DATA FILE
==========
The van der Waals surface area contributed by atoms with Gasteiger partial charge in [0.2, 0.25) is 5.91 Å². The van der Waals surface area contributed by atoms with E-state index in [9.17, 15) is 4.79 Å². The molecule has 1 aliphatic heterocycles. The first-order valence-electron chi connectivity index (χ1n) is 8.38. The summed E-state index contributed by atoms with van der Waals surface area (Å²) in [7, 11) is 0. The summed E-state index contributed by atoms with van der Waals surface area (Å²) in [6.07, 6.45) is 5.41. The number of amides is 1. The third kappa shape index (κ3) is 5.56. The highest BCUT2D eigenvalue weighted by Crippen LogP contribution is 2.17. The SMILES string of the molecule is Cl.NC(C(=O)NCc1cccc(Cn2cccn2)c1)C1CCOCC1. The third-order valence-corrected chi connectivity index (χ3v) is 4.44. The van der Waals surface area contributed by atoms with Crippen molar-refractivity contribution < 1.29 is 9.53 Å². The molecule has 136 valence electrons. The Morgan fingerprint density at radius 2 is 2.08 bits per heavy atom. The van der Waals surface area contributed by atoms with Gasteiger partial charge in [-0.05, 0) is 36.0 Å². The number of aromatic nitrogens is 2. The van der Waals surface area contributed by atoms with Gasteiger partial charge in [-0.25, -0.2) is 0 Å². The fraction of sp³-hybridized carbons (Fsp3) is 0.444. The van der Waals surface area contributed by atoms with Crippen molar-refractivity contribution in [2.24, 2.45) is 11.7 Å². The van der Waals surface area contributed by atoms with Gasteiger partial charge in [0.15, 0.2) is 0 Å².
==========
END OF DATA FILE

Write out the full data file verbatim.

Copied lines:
The van der Waals surface area contributed by atoms with Gasteiger partial charge in [0.2, 0.25) is 5.91 Å². The van der Waals surface area contributed by atoms with E-state index in [9.17, 15) is 4.79 Å². The molecule has 1 aliphatic heterocycles. The first-order valence-electron chi connectivity index (χ1n) is 8.38. The summed E-state index contributed by atoms with van der Waals surface area (Å²) in [7, 11) is 0. The summed E-state index contributed by atoms with van der Waals surface area (Å²) in [6.07, 6.45) is 5.41. The number of amides is 1. The third kappa shape index (κ3) is 5.56. The highest BCUT2D eigenvalue weighted by Crippen LogP contribution is 2.17. The SMILES string of the molecule is Cl.NC(C(=O)NCc1cccc(Cn2cccn2)c1)C1CCOCC1. The third-order valence-corrected chi connectivity index (χ3v) is 4.44. The van der Waals surface area contributed by atoms with Crippen molar-refractivity contribution < 1.29 is 9.53 Å². The molecule has 136 valence electrons. The Morgan fingerprint density at radius 2 is 2.08 bits per heavy atom. The van der Waals surface area contributed by atoms with Gasteiger partial charge in [-0.05, 0) is 36.0 Å². The number of aromatic nitrogens is 2. The van der Waals surface area contributed by atoms with Gasteiger partial charge in [-0.25, -0.2) is 0 Å². The fraction of sp³-hybridized carbons (Fsp3) is 0.444. The van der Waals surface area contributed by atoms with Crippen molar-refractivity contribution in [2.24, 2.45) is 11.7 Å². The van der Waals surface area contributed by atoms with Gasteiger partial charge in [0.15, 0.2) is 0 Å².